Each country has its own academic grading system. In Australia, you may not be able to decipher their Australian grading scale on the spot, since it's a bit heavy to comprehend at first. Just like what we mentioned in breaking down the Australian academic year blog, the system changes from one state to another and every university or institute might use a different system.
To guide you through the Australian university grading systems, we are introducing each state with its scaling table.
Australian Undergraduate Degree Grading (New South Wales & Queensland)
Second Class - Upper Division
Second Class - Lower Division
South Australia has the same grading scale, except that it has extra entries.
South Australia Grades
Pass Level 1
Pass Level 2
Fail Level 1
Fail Level 2
30 to 39.99
The state of Victoria is well known for its renowned education system worldwide and hosting leading universities, like Monash University, Deakin University, Swinburne University of Technology, the University of Melbourne and La Trobe University.
Take a look at the below table to see what’s the grading system followed by the educational institutions of Victoria:
The lowest grade needed to pass
The grading scale followed by the educational institutions of Western Australia is as follows:
Limited Achievement (lowest grade needed to pass)
Sometimes, Australian institutions and universities use other forms for rating unusual grades, like NGP (Non-Graded Pass) or (Non-Graded Fail), for passing/failing with quantity instead of quality, meaning that it's important to have a quality grade, not quantitative. F1 (Pass Conceded), for grades between 53 and 55%.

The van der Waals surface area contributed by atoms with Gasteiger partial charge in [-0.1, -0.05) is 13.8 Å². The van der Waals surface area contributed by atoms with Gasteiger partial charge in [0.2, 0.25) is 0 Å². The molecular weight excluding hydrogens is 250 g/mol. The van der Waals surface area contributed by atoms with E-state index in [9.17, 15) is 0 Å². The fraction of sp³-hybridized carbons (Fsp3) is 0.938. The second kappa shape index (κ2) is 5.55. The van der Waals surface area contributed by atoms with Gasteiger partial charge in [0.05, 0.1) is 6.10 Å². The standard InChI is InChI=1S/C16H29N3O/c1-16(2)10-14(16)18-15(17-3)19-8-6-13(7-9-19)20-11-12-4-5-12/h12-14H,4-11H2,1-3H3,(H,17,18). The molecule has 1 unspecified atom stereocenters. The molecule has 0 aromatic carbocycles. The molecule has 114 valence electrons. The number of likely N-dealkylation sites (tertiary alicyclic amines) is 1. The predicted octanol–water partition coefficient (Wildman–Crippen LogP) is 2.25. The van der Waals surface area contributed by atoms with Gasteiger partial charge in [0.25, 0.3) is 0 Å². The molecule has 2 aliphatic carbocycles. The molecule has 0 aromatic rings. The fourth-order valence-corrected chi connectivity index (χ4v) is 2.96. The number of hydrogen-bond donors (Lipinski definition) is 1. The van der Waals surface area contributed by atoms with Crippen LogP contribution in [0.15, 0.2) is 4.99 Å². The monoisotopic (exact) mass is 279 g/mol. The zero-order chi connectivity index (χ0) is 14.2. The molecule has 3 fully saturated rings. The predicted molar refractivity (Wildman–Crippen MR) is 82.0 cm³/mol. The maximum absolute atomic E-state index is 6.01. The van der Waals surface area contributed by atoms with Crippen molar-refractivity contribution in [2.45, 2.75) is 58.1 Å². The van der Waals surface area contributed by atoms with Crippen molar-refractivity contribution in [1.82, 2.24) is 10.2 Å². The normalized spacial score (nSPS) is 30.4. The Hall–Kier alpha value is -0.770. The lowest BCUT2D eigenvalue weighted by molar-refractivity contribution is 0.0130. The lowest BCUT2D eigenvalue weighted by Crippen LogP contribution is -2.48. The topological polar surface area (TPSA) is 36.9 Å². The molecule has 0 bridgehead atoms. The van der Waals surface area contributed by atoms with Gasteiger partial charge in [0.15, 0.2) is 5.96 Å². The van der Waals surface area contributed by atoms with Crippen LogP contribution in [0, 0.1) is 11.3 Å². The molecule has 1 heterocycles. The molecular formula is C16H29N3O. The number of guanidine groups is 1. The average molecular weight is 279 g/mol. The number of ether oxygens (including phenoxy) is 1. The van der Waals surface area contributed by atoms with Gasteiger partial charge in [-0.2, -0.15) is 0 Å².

In Australia, degrees with honours typically follow a particular grading system. For undergraduate degrees with honours, an additional year of study is typically required.
First Class Honours
80% and above
Second Upper-Class Honours (2:1)
Second Lower Class Honours (2:2
Third Class Honours
49% and below
The most common formula for an Australian GPA is the sum of grade points x course unit values /the total number of credit points endeavoured. The grades then get converted into numbers like this:
High Distinction = 7.
Distinction = 6.
Credit = 5
Pass = 4
Fail level 1 = 1
Fail level 2 = 0
The grading systems used in Australia are both letter-based, but you’ll find that the most common one is the HD.
GPAs of 6 and 7 are considered excellent in the grading system in Australia.
There you have it!
We hope we’ve cleared things up a bit when it comes to the university grading system in Australia. We do realise it’s a lot to take in, but you’ll get the hang of it eventually.